Waterthight coat, pants and warm sweather
Kompas, binoculairs, camera
Sunprotection, sunglasses, antimosquito
Swimminggear, snorklingstuff (clear sea with much life)
Backpack, thermos, pocketknife


First of all Sweden is a very low populated country covered with enormous forested areas. This situation is profitable to a number of different original species, which all of them find a suitable habitat and a natural balance given the chance. The wolf was virtually extinct in Scandinavia in the late nineteenth century because of continuous exterminationcampaigns stimulated by high bounties from the authorities. Mainly conflicts with livestock caused this. A viable population has been absent in decades. Only as late as the latter part of the twentieth century the public image concerning wolves changed, implemented by more knowledge through research especially in the USA. The wolf became a protected species in Sweden in 1966. In the beginning of the seventies few sightings and tracks of wolves occured in the Värmland province in the middle of the country close to the the norwegian border. It was possible that more than one wolf was present because unconfirmed reports of different wolftracks where made in this area until 1981. The latest scientific data reveils that at this point a new disperser from Finland arrived and the start of a real comeback of the species was a fact.
  Recent genetic research has indicated that the wolves present in Värmland in the first decade after 1971 must have been closely related and therefor produced little viable offspring. This situation changed dramatically when an unrelated wolf emerged. The offspring of the next generations where more viable and fertile and a real populationburst compared to the previous years occurred. Right now, in the end of the winter 2012 the metapopulation in Scandinavia counts some 250 individuals all descending from this small pack in Värmland in the early eighties. Soon new yearly offspring will be born (april) which will bring the population to about approximately 300 animals. Unfortunately are all wolves very closely related which indicates the vulnerability of the population. Inbreedingdeficiencies occur.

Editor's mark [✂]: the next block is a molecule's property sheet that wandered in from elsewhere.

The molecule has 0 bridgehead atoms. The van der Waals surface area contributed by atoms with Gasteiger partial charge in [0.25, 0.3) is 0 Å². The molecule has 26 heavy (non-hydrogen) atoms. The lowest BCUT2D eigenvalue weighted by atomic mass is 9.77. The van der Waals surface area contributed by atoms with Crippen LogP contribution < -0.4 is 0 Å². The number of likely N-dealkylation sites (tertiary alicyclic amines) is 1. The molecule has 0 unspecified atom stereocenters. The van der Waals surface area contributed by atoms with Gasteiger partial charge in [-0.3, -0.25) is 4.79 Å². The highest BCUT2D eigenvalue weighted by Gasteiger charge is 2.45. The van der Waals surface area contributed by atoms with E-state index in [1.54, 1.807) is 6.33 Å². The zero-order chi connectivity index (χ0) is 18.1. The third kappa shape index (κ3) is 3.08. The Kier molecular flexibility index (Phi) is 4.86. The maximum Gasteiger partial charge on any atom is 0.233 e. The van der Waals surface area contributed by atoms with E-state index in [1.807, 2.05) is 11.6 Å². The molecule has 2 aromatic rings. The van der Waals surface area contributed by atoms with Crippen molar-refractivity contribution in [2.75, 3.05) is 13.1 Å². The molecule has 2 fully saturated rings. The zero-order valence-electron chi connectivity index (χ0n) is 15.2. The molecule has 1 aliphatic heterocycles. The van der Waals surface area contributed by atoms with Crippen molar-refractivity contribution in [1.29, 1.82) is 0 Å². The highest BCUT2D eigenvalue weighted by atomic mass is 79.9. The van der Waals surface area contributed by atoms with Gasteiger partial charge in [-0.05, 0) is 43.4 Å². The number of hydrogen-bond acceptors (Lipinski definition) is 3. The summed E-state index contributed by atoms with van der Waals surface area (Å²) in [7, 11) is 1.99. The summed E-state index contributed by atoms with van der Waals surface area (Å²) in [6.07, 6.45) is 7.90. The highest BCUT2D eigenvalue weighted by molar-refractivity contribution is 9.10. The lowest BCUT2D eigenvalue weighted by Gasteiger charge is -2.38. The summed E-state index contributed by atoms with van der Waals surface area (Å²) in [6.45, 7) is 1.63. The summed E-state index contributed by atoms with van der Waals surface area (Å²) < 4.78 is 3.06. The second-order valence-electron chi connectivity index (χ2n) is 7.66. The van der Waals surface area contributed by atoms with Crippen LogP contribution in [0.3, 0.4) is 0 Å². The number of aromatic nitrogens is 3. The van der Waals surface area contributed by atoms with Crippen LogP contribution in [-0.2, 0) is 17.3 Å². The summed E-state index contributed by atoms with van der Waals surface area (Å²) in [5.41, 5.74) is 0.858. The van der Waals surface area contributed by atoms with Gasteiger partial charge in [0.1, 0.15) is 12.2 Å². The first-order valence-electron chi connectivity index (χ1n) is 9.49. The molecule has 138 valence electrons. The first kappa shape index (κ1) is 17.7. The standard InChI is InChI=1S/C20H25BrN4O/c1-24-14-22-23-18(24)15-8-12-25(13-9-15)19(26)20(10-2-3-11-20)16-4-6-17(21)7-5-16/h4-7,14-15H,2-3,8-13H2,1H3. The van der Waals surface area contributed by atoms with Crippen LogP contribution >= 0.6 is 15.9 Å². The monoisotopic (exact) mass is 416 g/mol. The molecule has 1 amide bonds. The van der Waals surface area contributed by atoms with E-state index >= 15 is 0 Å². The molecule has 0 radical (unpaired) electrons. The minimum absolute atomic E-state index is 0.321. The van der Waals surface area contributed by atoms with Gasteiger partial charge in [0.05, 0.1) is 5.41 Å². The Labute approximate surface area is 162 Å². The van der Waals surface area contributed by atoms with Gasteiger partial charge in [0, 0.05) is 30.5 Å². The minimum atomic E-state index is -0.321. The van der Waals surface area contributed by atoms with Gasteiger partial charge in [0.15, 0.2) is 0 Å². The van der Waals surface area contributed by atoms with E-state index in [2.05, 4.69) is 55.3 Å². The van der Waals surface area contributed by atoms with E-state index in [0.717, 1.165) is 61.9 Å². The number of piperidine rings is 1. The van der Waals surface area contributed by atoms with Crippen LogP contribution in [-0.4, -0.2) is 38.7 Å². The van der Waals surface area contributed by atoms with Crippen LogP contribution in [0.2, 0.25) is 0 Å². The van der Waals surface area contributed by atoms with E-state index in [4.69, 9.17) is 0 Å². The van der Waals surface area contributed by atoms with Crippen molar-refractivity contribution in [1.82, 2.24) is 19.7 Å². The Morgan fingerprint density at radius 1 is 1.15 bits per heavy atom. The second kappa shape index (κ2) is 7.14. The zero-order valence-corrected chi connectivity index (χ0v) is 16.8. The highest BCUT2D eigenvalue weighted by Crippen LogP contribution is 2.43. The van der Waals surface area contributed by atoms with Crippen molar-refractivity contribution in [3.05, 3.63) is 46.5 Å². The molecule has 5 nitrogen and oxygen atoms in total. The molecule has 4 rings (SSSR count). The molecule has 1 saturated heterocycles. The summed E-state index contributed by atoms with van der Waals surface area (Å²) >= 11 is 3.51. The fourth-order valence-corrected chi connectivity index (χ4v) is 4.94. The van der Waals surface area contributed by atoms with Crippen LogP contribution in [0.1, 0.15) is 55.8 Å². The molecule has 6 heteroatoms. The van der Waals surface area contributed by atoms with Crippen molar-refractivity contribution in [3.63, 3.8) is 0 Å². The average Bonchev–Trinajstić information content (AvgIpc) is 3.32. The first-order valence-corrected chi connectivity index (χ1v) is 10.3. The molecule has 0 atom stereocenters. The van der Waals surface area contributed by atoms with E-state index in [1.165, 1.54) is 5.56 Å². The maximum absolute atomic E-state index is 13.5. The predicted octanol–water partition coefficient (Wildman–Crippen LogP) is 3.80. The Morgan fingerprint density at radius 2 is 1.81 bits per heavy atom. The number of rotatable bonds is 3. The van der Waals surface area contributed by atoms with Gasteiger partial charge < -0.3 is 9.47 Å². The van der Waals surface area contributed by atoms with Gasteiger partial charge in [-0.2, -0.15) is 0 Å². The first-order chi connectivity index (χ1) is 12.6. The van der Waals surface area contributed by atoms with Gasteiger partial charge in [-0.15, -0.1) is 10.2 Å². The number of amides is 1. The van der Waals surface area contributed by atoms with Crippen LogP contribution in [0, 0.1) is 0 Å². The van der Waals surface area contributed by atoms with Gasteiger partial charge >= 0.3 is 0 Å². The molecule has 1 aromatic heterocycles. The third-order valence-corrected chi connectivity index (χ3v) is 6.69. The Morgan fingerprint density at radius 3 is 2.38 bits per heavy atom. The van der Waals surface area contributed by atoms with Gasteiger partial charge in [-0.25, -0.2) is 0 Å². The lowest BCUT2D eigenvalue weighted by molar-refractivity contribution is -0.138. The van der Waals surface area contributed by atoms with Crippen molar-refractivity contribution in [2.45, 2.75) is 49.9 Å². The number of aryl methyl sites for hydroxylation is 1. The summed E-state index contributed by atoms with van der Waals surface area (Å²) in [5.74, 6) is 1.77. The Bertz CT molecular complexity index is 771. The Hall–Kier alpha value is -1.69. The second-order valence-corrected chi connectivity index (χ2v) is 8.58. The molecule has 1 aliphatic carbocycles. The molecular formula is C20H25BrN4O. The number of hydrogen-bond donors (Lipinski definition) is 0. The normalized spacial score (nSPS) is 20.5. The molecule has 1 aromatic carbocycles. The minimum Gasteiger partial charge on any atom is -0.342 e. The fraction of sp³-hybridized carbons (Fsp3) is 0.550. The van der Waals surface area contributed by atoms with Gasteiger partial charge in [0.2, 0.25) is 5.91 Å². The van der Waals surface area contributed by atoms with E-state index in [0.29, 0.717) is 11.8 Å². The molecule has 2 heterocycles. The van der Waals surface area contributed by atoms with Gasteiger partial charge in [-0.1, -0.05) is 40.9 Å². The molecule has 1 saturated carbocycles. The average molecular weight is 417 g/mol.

These inbreedingproblems are not likely to dissappear because of the isolated location of the scandinavian peninsula and the fact that the northern half of the area is used for reindeerfarming. Wolves are not allowed to settle in this enormous region. This way relatively unrelated wolves that try to enter Sweden from the finnish/russian population find it hard to come through...: they will be shot at sight. Though some very few succeed!

Wolves can be found today especially in the area just south of the reindeerfarmingbelt with territorymarking packs from Dalarna in the north, to the line Gothenburg-Stockholm in the south. Wolves are slowly dispersing southward.
It goes without saying that a colonisation like this can oppose some conflicts in the areas concerned.
Through regular inquiries public concern is evaluated. Allthough these evaluations show a majority of the humanpopulation in favour of the comeback of wolves some conflicts might occur.
Feelings go very deep and especially rural people feel they are neglected and bullied around by cityfolk who make the decisions. Especially juvenile and lone wolves tend to hunt upon the easiest available prey which sometimes happen to be livestock that isn't properly protected.